Your Spring Bugs Survival Guide

Your Spring Bugs Survival Guide

Everyone loves spring weather – including insects. Our (seemingly short) respite from bugs in the winter comes to an end, and though we finally feel the much-needed sunshine, we also feel the effects of these spring bugs.

But have no fear! We’re here to give you all you need to survive another spring and summer, no matter how many of these insects you come into contact with.

Spring bugs to watch out for:


Ticks can be a serious concern for anyone who spends a lot of time outside, especially hiking or camping, specifically because of Lyme disease. These spring bugs latch onto exposed areas of skin (or fur for your pets) and begin sucking blood immediately. The longer it’s attached, the higher you’re at risk of an infection.

Prevention & treatment: The best way to avoid ticks is by covering up. If you’re hiking or walking through a heavily wooded area, wear long sleeves and pants, and ditch the sandals for shoes that cover your entire feet. Check your skin regularly throughout your time in the woods, and thoroughly check once you’re finished for ticks. If you do find any on your skin, promptly, but gently, remove them using tweezers, grabbing close to its mouth and not around its body. Click here to learn more about preventing ticks.


Shoo, fly! Flies are more annoying than anything else, but some flies, such as horseflies, can actually bite, leaving behind painful welts.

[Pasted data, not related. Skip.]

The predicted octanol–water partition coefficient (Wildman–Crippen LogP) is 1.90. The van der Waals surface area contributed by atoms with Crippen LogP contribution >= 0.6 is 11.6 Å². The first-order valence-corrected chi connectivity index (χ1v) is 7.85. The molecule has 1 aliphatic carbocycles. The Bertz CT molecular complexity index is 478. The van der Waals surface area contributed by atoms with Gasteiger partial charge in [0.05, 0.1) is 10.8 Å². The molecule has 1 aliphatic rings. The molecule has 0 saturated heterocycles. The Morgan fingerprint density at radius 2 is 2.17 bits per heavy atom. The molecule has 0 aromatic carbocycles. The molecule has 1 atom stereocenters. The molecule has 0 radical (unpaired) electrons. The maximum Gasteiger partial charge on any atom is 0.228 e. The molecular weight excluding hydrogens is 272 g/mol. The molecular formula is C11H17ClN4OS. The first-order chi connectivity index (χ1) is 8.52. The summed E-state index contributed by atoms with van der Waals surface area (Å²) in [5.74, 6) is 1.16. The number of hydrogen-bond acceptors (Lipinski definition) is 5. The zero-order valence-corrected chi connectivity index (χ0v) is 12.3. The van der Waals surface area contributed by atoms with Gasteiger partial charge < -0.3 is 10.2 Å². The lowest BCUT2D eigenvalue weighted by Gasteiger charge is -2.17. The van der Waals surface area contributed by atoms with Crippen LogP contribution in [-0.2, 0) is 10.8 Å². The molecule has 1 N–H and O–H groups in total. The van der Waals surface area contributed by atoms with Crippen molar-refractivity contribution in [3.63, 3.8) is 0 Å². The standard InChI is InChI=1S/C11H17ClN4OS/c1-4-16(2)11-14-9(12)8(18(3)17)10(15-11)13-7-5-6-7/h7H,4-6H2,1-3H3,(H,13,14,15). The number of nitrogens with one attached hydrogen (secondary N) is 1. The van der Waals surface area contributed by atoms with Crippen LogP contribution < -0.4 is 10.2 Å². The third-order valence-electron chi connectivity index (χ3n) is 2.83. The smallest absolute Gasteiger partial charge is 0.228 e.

Prevention & treatment: Most flies are inactive at night until sunrise, so it’s only during the day that you typically need to make efforts to prevent them. Cover up! Wear long sleeves, hats, long pants, and closed-toe shoes. If you do get bit, disinfect the bite with soap and water. You typically won’t need more than an antihistamine or anti-allergy pill.

Bees & Wasps

Bees inject all of their poison at once, lose their stinger, then die. However, wasps keep their stinger after stinging, meaning they can inject smaller amounts of venom several times. Venom is quite different between the two as well, meaning your reactions can vary depending on which one stings you.

Prevention & treatment: Avoid wearing perfume, cologne, or bright colors outdoors, and keep the sweet foods and drinks to a minimum, disposing of empty cans and wrappers immediately. Wash a sting with soap and water, then apply a cold pack to the wound to reduce swelling and pain. Consider using an antihistamine or pain relievers, and if you notice increased swelling over the next few days, see a doctor.


We’ve heard a lot about the Zika Virus in the media recently, but mosquitoes can cause other issues as well (from infections to diseases like West Nile). While these diseases are very uncommon in our areas, it’s important to be aware and still remain careful.

Prevention & treatment: Always use an outdoor repellent, whether DEET or natural remedies such as essential oils, and use fire, candles, and tiki torches to keep them away. Protect your skin by wearing pants and sleeves. Stay away from stagnant water, and try to limit your outdoor activities to dawn or after sunset. Hydrocortisone cream or calamine lotion will typically relieve any itching from a bite. Click here to learn more about protecting against mosquitoes.

Have more questions about spring bugs or other insects you’ve encountered? We’re here to help! Reach out to us here for answers.